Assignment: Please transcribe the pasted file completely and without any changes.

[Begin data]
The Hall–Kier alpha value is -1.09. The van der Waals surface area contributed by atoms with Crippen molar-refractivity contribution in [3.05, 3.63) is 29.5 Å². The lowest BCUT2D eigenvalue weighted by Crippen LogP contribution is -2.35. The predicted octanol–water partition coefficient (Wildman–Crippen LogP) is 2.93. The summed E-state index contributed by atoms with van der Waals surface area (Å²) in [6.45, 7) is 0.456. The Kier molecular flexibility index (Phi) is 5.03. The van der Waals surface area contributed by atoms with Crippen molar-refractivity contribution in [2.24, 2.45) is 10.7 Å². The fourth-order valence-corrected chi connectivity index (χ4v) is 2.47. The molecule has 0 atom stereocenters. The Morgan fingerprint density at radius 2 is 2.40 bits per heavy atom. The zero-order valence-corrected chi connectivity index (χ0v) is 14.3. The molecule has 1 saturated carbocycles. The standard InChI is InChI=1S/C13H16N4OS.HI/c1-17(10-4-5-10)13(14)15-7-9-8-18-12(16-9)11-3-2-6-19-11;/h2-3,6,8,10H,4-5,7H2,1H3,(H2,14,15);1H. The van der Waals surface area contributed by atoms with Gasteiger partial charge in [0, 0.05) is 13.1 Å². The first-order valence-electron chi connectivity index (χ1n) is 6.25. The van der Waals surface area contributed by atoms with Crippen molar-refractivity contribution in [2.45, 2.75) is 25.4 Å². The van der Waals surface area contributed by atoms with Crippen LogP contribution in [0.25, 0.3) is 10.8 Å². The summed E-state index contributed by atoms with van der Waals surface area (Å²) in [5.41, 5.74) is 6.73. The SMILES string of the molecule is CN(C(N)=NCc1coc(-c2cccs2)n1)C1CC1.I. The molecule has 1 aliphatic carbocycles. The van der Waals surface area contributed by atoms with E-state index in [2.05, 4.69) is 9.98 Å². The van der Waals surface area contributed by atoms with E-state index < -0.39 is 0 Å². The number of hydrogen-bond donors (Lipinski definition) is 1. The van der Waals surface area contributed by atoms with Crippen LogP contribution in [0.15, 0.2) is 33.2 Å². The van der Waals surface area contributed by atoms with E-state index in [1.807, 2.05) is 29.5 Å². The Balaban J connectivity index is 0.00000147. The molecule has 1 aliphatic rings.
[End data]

The Hall–Kier alpha value is -1.09. The van der Waals surface area contributed by atoms with Crippen molar-refractivity contribution in [3.05, 3.63) is 29.5 Å². The lowest BCUT2D eigenvalue weighted by Crippen LogP contribution is -2.35. The predicted octanol–water partition coefficient (Wildman–Crippen LogP) is 2.93. The summed E-state index contributed by atoms with van der Waals surface area (Å²) in [6.45, 7) is 0.456. The Kier molecular flexibility index (Phi) is 5.03. The van der Waals surface area contributed by atoms with Crippen molar-refractivity contribution in [2.24, 2.45) is 10.7 Å². The fourth-order valence-corrected chi connectivity index (χ4v) is 2.47. The molecule has 0 atom stereocenters. The Morgan fingerprint density at radius 2 is 2.40 bits per heavy atom. The zero-order valence-corrected chi connectivity index (χ0v) is 14.3. The molecule has 1 saturated carbocycles. The standard InChI is InChI=1S/C13H16N4OS.HI/c1-17(10-4-5-10)13(14)15-7-9-8-18-12(16-9)11-3-2-6-19-11;/h2-3,6,8,10H,4-5,7H2,1H3,(H2,14,15);1H. The van der Waals surface area contributed by atoms with Gasteiger partial charge in [0, 0.05) is 13.1 Å². The first-order valence-electron chi connectivity index (χ1n) is 6.25. The van der Waals surface area contributed by atoms with Crippen molar-refractivity contribution in [2.45, 2.75) is 25.4 Å². The van der Waals surface area contributed by atoms with Crippen LogP contribution in [0.25, 0.3) is 10.8 Å². The summed E-state index contributed by atoms with van der Waals surface area (Å²) in [5.41, 5.74) is 6.73. The SMILES string of the molecule is CN(C(N)=NCc1coc(-c2cccs2)n1)C1CC1.I. The molecule has 1 aliphatic carbocycles. The van der Waals surface area contributed by atoms with E-state index in [2.05, 4.69) is 9.98 Å². The van der Waals surface area contributed by atoms with E-state index < -0.39 is 0 Å². The number of hydrogen-bond donors (Lipinski definition) is 1. The van der Waals surface area contributed by atoms with Crippen LogP contribution in [0.15, 0.2) is 33.2 Å². The van der Waals surface area contributed by atoms with E-state index in [1.807, 2.05) is 29.5 Å². The Balaban J connectivity index is 0.00000147. The molecule has 1 aliphatic rings.